Nigerian Independence: The House Built on Sand

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You have often heard a parent, uncle, aunty, grand parent, Methuselah’s cousin talk about the good ol’ days. They talk about it like it is a thing of pride. They will sit down and regale you with tales of when the Nigerian Naira was stronger than the US dollar, when you did not need a visa to go to Britain or the US, when people were more respectful and were less sexual. Heck if you believe much of the things they say, you would think about 40 years ago Nigeria was a utopia of abstinent upstanding and hardworking people who could do no wrong. The fact however is far from that, those good old days laid the foundation for the state our country currently is in.

A few months back, I was watching a series of videos about Nigeria around independence and it triggered a tracing back of our history and I continued to watch more and more videos about independence, about the coups that followed independence and I also read about the coups of 1966 and the Biafra war. I came to a sad conclusion; many of the “founding fathers” we have venerated and made into models of selflessness, nationhood and sacrifice were in their own right, selfish, tribalistic people who thought of themselves, their immediate ethnic group and so on at the expense of the overall good of the nation. Of course this is just a personal opinion.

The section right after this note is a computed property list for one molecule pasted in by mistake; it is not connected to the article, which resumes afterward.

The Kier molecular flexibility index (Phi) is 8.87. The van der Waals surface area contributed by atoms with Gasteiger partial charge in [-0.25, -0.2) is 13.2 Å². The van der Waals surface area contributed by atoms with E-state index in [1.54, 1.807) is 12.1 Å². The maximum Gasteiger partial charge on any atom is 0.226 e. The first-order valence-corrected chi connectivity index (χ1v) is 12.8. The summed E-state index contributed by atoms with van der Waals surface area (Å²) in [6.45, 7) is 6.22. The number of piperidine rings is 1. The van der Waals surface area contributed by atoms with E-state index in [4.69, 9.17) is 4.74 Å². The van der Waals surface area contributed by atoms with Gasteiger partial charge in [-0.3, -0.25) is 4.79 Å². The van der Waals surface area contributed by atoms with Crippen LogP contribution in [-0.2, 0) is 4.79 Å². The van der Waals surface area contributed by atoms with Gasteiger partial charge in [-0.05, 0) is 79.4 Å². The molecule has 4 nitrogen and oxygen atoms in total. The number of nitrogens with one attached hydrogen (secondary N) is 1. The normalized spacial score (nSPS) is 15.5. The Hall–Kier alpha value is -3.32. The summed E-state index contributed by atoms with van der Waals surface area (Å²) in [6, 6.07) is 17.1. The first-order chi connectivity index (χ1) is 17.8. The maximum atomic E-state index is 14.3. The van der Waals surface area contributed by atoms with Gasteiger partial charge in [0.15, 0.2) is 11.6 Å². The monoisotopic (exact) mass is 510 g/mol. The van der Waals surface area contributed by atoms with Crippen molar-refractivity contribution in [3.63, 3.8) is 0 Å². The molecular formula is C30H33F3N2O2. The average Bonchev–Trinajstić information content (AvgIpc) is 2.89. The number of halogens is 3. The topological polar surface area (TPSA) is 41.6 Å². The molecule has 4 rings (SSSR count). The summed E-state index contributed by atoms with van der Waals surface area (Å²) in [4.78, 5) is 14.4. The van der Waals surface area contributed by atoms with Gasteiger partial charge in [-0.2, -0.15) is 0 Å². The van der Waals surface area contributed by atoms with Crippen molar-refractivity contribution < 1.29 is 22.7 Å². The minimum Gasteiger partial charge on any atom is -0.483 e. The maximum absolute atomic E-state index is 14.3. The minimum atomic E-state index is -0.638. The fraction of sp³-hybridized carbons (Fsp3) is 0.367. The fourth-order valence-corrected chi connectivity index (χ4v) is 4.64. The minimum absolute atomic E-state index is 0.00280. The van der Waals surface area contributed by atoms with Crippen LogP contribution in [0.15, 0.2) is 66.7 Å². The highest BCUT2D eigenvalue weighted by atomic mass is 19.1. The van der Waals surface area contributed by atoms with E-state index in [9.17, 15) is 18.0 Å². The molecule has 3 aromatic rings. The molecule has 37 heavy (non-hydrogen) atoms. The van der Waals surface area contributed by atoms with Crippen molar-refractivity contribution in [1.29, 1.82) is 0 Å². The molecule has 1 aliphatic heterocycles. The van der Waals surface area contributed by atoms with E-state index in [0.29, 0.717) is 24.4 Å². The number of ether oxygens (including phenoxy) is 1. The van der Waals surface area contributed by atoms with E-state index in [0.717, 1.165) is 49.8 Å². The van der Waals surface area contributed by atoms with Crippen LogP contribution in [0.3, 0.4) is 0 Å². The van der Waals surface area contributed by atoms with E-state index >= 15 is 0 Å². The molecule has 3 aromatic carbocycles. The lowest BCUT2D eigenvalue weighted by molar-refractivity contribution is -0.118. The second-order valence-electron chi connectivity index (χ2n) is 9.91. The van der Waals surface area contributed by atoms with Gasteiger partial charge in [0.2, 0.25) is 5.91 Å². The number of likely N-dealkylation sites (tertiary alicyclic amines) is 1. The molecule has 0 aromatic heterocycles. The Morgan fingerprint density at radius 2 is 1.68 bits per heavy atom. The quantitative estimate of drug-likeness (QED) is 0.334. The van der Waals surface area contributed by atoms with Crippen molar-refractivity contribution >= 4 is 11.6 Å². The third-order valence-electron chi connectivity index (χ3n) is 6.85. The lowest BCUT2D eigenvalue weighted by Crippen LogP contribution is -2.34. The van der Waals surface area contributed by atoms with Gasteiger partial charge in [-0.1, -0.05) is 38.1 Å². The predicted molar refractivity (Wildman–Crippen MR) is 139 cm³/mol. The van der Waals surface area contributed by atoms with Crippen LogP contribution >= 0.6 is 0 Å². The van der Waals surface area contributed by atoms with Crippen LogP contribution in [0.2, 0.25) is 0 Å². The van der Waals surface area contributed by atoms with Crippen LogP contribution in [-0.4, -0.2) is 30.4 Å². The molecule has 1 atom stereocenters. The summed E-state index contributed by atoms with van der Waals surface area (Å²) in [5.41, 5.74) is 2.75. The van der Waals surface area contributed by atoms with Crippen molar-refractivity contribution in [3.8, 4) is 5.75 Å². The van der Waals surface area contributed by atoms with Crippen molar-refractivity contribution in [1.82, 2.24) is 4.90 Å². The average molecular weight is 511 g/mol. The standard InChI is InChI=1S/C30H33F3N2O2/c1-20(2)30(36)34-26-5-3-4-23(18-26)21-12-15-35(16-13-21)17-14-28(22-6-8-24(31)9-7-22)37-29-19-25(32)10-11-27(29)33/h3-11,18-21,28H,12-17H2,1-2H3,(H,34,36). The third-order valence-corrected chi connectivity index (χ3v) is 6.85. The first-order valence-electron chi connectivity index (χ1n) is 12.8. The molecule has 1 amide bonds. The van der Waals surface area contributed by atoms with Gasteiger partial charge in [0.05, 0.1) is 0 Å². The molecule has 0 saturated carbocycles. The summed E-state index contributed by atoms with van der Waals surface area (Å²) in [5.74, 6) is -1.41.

I believe the dearth of leadership in our nation was there from the very beginning. Our country was built on a very shaky foundation and hence it has refused to stand solidly for over half a century after independence. We had leaders at independence who were more concerned with maintaining their titles of “Local Champions” than forging a United Nigeria. We had leaders who even though on some level wanted to unite the nation and forge for the good of all wanted to establish hegemony of one group over the other. There was no mutual respect amongst the main groups of this nation from the beginning. Each group saw themselves as superior to the other and hence our nation was built on the crabs in a bucket principle. Every group trying to succeed and pull down any group they see progressing.

Yesterday the crippled giant Nigeria turned 52. My diagnosis as an uncertified doctor of BS with a certificate from the school of 419 (think school of hard knocks, naija version) is that Nigeria is suffering from an early onset of dementia (It cannot remember its past, cannot function properly and is prone to making poor decisions for its citizenry), arthritis (inability to progress normally), glaucoma (a torrid lack of vision by leaders and populace alike), loose bowels (a nation under the constant threat and throes of anarchy, crisis, division and insurgency), erectile dysfunction (Nigeria’s mojo is not working properly, it has lost the respect of nations it used to regularly kpansh on the African continent, it suffers performance anxiety and makes a lot of noise when it has had its burantashi) I can go on.